Comfortable and Furious



The beauty of Laurie Collyer’s Sherrybaby is that Sherry (Maggie Gyllenhaal) is impossible to like. She’s selfish, childish, irresponsible, and unfailingly untrustworthy, yet becomes fully realized as an authentic creation because she resists easy stereotype. She may talk about getting her daughter back, or living the clean life, or staying out of trouble, but we never really believe her. Yet without histrionics, or hyperbole, or melodramatic turns of the screw, Sherry conveys this despair in such a way that even she’s aware of her limitations. Sure, this is not a complete film, or even bold, new ground, but by staying true to this woman’s limited world — where every hour is a struggle against temptation — it succeeds on its own terms, without resorting to phony uplift or last-minute revelations of character. Sherry is a criminally stupid individual, but not so much that she keeps empathy entirely at bay. No, we don’t want her to get her child back, but whatever she might become, we hope there’s a shred of decency awaiting her next roll of the dice. Her life will never be roses and rainbows, but perhaps there’s a possibility that she will carve out a modestly tolerable patch of earth for her survival. To expect anything more is pure fantasy, though it is undoubtedly wise to expect far, far less.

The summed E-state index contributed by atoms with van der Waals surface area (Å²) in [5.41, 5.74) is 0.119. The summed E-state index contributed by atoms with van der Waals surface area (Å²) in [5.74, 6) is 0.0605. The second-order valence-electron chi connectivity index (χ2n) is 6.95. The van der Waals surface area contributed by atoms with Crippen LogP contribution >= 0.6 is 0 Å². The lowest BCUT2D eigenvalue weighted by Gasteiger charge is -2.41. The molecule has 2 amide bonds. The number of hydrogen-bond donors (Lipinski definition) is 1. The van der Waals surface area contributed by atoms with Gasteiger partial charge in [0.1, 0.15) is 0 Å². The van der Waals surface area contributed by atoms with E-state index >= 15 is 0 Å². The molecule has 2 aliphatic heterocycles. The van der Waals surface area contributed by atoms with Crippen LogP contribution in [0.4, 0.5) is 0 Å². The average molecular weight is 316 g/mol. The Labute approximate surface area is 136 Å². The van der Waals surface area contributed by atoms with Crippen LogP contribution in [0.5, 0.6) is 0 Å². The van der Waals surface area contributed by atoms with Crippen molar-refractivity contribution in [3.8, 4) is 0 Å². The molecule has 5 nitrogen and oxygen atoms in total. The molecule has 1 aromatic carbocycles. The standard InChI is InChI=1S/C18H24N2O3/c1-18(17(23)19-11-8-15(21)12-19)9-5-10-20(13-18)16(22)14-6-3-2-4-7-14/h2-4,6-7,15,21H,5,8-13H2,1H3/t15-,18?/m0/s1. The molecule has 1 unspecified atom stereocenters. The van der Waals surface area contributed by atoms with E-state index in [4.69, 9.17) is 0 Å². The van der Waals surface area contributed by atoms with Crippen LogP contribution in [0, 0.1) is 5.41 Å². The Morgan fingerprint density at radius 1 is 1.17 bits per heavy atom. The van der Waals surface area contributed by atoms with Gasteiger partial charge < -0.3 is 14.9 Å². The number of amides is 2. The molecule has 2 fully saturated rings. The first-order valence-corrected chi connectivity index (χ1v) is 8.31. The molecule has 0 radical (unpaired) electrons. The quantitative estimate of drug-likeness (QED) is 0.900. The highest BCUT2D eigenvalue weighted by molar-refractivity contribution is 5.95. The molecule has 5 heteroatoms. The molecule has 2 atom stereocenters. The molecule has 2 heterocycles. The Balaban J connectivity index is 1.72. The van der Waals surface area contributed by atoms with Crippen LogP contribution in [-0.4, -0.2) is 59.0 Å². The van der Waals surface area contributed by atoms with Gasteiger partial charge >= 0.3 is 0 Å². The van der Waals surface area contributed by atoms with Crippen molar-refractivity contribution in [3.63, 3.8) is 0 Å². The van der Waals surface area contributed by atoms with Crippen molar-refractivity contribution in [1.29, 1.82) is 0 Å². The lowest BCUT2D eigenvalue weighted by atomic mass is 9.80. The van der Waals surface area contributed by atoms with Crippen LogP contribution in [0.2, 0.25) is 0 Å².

When we first meet Sherry, she is arriving home (New Jersey) after a stint in prison for what she admits is theft surrounding her heroin addiction. The crucifix around her neck is a dead giveaway to her plight (which she later confirms by saying her prayers and reading the Bible), as few people living as they should ever resort to such desperate symbols of redemption. In other words, it is usually the sinners who are reminding the world of their presumed piety. As part of her parole, she enters a facility called Genesis House, which she hastily deems to be worse than prison. Within hours, though, she is fucking the founder of the program, which should surprise no one, as this is a woman trained from childhood to believe that she has nothing else to offer a man (she doesn’t). It’s wise that the character of the director is never seen again, as it takes but one scene to establish the utter futility of these so-called treatment centers, especially when those trusted to help are encouraging the very behavior that led to incarceration. Sherry, bleach-blond and dressed like a streetwalker, is immediately unpopular with the other female residents, though the film demonstrates this in short snippets, rather than belaboring the point too far. A quick, intense confrontation is enough to establish that Sherry is better off somewhere else, though her only real alternative is arguably worse.